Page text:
Friday, 31 March 2017

How do you heat a passive house?

Some people may think the answer is "you don't," but Passive houses do need some heating. 

The real answer is that you don't need very much, so it's not so important how you heat it. 

A comprehensive discussion can be found here from Zehnder Passive House, listing the pros and cons of each approach.

My personal favourites at the moment are underfloor heating and air-source heat pumps, athough I have not always thought so, and cannot guarantee that as a final answer. 

I wrote about underfloor heating before, highlighting the advantages: saving space, evenly distributing heat and increasing thermal mass; and also warning of the problems that can come from incorrect design and installation. One disadvantage that I forgot to mention is that it's very difficult to get to the underfloor pipes if something goes wrong with them, although they are just pipes and it's very unlikely that anything will go wrong.

Air conditioning units are becoming standard installations in Japanese houses, and their COP is getting better all the time. As well as cooling, they can reverse the circuit to heat air. In a regular house using these for heating can be uncomfortable since they are only heating the air, while the building itself stays cold and the temperature is not balanced. In addition, the hot air can rise giving you cold feet and a hot head when you stand up. This may also be an expensive way of heating your house, and it may even be both uncomfortable and expensive. 

Since a passive house has such low heating demands, modest air conditioning units can easily provide the heating needs of a building. The peak heating load of a Passive house should be around around 10 Watts per square metre, so for a 100-square-metre house, you need 1 kW. Units are typically rated at several times this, so one air conditioner can produce all the heating or cooling you will need for a whole house, although you may have to think carefully about where to put it. It can go on a wall or ceiling so, similar to underfloor heating, it won't take up any floor space.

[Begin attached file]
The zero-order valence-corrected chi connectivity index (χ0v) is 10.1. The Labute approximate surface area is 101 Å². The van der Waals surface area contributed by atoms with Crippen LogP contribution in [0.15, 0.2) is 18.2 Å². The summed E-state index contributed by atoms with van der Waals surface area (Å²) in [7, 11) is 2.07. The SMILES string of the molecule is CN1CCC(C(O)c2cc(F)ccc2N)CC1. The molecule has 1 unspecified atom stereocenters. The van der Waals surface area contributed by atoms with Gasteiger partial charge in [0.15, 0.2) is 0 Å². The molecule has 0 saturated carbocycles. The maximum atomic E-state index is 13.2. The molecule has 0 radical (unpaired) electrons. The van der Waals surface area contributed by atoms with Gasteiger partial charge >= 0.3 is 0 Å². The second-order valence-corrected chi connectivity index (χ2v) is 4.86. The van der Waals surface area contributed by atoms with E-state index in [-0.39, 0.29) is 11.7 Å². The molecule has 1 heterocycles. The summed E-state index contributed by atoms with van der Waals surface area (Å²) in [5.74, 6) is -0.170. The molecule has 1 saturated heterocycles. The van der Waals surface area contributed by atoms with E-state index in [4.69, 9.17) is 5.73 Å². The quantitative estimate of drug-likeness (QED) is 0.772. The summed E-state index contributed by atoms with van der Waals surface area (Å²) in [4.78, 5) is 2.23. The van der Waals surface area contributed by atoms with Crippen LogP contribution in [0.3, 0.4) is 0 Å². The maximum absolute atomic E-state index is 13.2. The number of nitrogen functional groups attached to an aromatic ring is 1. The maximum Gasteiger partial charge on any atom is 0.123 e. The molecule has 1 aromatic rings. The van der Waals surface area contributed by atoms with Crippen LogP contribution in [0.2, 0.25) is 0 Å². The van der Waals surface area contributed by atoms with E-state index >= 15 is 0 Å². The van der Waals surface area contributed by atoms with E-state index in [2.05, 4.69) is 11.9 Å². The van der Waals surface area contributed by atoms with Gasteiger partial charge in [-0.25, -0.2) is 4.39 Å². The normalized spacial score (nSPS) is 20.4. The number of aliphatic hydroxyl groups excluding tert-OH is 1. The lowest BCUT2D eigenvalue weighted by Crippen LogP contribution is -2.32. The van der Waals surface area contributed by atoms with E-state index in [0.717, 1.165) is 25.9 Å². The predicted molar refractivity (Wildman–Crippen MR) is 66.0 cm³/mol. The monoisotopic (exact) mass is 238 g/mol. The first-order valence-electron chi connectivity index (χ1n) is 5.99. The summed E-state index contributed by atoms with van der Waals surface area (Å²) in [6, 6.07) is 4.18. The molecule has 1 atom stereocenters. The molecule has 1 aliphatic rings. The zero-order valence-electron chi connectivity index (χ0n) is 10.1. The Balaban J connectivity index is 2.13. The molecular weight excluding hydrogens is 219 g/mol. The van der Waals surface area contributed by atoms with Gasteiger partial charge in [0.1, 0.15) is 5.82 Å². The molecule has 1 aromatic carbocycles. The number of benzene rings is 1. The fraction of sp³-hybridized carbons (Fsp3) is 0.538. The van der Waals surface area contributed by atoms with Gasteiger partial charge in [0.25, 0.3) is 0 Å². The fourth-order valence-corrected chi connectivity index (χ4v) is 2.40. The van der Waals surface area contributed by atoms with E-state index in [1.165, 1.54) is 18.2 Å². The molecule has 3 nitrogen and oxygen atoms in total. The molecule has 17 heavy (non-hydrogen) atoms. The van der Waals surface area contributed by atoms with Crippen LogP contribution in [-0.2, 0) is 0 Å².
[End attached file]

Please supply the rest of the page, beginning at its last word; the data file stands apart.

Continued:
An additional advantage of an air conditioning unit is that it can also cool the house, and may also have a dehumidifier. The units are stand-alone, rather than incorporated into the ventilation system, so they may be less complicated. And depending on where you are, you may get something that comes with a guarantee, and can be easily be maintained or replaced.  

And by the way, if you're in Japan trying to work out how to read the symbols on the remote control so you can use the air conditioner this post from Surviving Japan may be useful.